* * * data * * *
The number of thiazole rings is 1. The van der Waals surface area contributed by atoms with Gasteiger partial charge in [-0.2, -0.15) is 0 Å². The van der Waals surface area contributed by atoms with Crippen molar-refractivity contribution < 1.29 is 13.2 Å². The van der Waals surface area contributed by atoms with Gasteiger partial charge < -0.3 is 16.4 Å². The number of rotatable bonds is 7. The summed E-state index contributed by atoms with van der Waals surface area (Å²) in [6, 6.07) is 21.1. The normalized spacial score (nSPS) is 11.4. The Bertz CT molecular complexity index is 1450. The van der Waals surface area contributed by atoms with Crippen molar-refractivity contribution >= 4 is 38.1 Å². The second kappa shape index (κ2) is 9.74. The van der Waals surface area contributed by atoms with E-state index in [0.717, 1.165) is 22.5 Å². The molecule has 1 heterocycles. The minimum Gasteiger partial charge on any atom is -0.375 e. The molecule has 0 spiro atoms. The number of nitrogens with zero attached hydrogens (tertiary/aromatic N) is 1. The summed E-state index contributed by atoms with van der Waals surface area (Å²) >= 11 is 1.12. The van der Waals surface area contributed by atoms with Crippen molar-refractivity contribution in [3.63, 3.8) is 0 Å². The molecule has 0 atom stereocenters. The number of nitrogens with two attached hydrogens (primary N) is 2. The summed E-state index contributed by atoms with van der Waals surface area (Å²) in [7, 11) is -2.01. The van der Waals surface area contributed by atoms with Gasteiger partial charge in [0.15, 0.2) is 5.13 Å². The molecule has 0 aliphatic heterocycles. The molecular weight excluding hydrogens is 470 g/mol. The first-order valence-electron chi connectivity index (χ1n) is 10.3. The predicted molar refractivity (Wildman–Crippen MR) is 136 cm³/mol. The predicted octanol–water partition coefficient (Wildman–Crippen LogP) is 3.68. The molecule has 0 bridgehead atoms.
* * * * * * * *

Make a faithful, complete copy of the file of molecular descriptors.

The number of thiazole rings is 1. The van der Waals surface area contributed by atoms with Gasteiger partial charge in [-0.2, -0.15) is 0 Å². The van der Waals surface area contributed by atoms with Crippen molar-refractivity contribution < 1.29 is 13.2 Å². The van der Waals surface area contributed by atoms with Gasteiger partial charge < -0.3 is 16.4 Å². The number of rotatable bonds is 7. The summed E-state index contributed by atoms with van der Waals surface area (Å²) in [6, 6.07) is 21.1. The normalized spacial score (nSPS) is 11.4. The Bertz CT molecular complexity index is 1450. The van der Waals surface area contributed by atoms with Crippen molar-refractivity contribution >= 4 is 38.1 Å². The second kappa shape index (κ2) is 9.74. The van der Waals surface area contributed by atoms with E-state index in [0.717, 1.165) is 22.5 Å². The molecule has 1 heterocycles. The minimum Gasteiger partial charge on any atom is -0.375 e. The molecule has 0 spiro atoms. The number of nitrogens with zero attached hydrogens (tertiary/aromatic N) is 1. The summed E-state index contributed by atoms with van der Waals surface area (Å²) >= 11 is 1.12. The van der Waals surface area contributed by atoms with Crippen molar-refractivity contribution in [3.63, 3.8) is 0 Å². The molecule has 0 atom stereocenters. The number of nitrogens with two attached hydrogens (primary N) is 2. The summed E-state index contributed by atoms with van der Waals surface area (Å²) in [7, 11) is -2.01. The van der Waals surface area contributed by atoms with Gasteiger partial charge in [0.15, 0.2) is 5.13 Å². The molecule has 0 aliphatic heterocycles. The molecular weight excluding hydrogens is 470 g/mol. The first-order valence-electron chi connectivity index (χ1n) is 10.3. The predicted molar refractivity (Wildman–Crippen MR) is 136 cm³/mol. The predicted octanol–water partition coefficient (Wildman–Crippen LogP) is 3.68. The molecule has 0 bridgehead atoms.